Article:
Bedingfield noted “Pocketful of Sunshine” as her favorite, stating that it centers on escaping from one’s troubles. It adapts dance-pop and adult contemporary styles, differing from her previous recordings. Lyrically, the song discusses escapism and finding a peaceful place in difficult situations. The message is amplified by the melancholic tone of the lyrics mixing with the exuberance displayed in Bedingfield’s voice. “Pocketful of Sunshine” was well received by contemporary music critics; the majority of them named it as one of the album’s highlights. Several critics also praised it as a bright and lively summer tune.

“Pocketful of Sunshine” experienced commercial success in North America, peaking at number five in the United States on the Billboard Hot 100. The song was certified double platinum by the Recording Industry Association of America (RIAA) and sold three million downloads, becoming her most successful single there. It also charted in Canada, peaking at #3 and receiving the platinum certification. It however did not replicate the success in North America as it charted moderately in several countries, reaching the top thirty in international territories.

The music video for

“Pocketful of Sunshine”

was released in spring 2008 and features Bedingfield escaping from a stressful situation and dancing on a roof with other background dancers. The video also portrays scenes of other people escaping their troubles, coming to Bedingfield for comfort. The single has been used widely in the media, being featured in movies and television series like Easy A, Degrassi: The Next Generation and The Ugly Truth.

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“Phil Collins Another Day In Paradise Lyrics”

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“Another Day in Paradise” is a protest song recorded by English drummer and singer Phil Collins. Produced by Collins along with Hugh Padgham, it was released as the first single from his number-one album …But Seriously (1989). As with his song for Genesis, “Man on the Corner”, the track has as its subject the problem of homelessness;[1] as such, the song was a substantial departure from the dance-pop music of his previous album, No Jacket Required (1985).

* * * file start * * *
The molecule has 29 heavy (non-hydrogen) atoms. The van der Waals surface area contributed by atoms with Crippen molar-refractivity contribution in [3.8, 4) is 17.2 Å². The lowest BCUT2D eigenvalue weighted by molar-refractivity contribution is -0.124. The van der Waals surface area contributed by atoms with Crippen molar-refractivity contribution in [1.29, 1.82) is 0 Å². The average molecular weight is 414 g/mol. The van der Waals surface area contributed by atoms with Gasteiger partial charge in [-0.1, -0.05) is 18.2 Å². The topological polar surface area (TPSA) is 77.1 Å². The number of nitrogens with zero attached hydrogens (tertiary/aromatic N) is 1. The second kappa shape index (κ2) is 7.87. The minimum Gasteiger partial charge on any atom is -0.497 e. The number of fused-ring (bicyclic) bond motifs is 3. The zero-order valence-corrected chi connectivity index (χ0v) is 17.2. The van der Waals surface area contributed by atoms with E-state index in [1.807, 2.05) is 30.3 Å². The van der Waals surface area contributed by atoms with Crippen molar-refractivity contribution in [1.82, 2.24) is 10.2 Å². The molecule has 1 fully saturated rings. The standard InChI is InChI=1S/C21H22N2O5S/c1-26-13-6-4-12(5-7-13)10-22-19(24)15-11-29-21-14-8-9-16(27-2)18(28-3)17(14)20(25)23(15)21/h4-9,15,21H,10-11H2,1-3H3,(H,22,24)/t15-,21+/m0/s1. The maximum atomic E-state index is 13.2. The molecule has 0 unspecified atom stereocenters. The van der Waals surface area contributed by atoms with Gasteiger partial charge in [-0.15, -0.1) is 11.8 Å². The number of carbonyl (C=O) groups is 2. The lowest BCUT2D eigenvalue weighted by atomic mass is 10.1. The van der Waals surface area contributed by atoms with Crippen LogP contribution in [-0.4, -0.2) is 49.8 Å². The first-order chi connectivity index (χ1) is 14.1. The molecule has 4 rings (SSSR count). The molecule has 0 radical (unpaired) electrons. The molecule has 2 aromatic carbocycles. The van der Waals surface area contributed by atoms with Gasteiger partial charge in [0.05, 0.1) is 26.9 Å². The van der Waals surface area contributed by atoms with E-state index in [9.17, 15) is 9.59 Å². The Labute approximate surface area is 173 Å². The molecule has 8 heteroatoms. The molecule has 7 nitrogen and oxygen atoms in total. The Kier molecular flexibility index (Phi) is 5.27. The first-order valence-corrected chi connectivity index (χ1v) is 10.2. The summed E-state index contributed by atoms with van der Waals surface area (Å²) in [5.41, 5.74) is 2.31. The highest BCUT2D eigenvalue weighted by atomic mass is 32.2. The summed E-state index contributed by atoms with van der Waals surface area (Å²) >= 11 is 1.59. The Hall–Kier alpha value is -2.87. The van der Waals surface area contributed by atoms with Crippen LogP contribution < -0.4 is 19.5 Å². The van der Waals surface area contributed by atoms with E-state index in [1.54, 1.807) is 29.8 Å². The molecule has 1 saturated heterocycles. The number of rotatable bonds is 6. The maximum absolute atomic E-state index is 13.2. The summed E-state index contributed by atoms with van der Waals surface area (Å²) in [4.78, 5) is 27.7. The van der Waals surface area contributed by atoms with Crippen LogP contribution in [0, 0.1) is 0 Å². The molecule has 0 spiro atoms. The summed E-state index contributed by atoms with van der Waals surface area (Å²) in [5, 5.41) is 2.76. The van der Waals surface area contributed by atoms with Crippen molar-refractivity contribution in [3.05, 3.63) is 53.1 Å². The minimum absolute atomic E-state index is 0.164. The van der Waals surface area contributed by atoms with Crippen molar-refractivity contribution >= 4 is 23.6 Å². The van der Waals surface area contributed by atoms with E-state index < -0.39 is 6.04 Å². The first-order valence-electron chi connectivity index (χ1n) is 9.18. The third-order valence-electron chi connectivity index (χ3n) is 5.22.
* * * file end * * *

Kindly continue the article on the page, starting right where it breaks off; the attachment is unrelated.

Collins sings the song from a third-person perspective, observing as a man crosses the street to ignore a homeless woman, and he implores listeners not to turn a blind eye to homelessness because, by drawing a religious allusion, “it’s just another day for you and me in paradise”. Collins also appeals directly to God by singing: “Oh Lord, is there nothing more anybody can do? Oh Lord, there must be something you can say?”

The song was a No. 1 worldwide, and eventually became one of the most successful songs of his solo career. It won Collins and Padgham the Grammy Award for Record of the Year at the 1991 awards ceremony, while it was also nominated for Song of the Year, Best Pop Vocal Performance, Male and Best Music Video, Short Form. “Another Day in Paradise” also won an award for Best British Single at the 1990 BRIT Awards. Despite the awards gained following its release, the song has received a largely negative reaction from music critics. In the U.S., it was the final number-one single of the 1980s on the Billboard Hot 100, and the first (and Collins’ only) of the 1990s.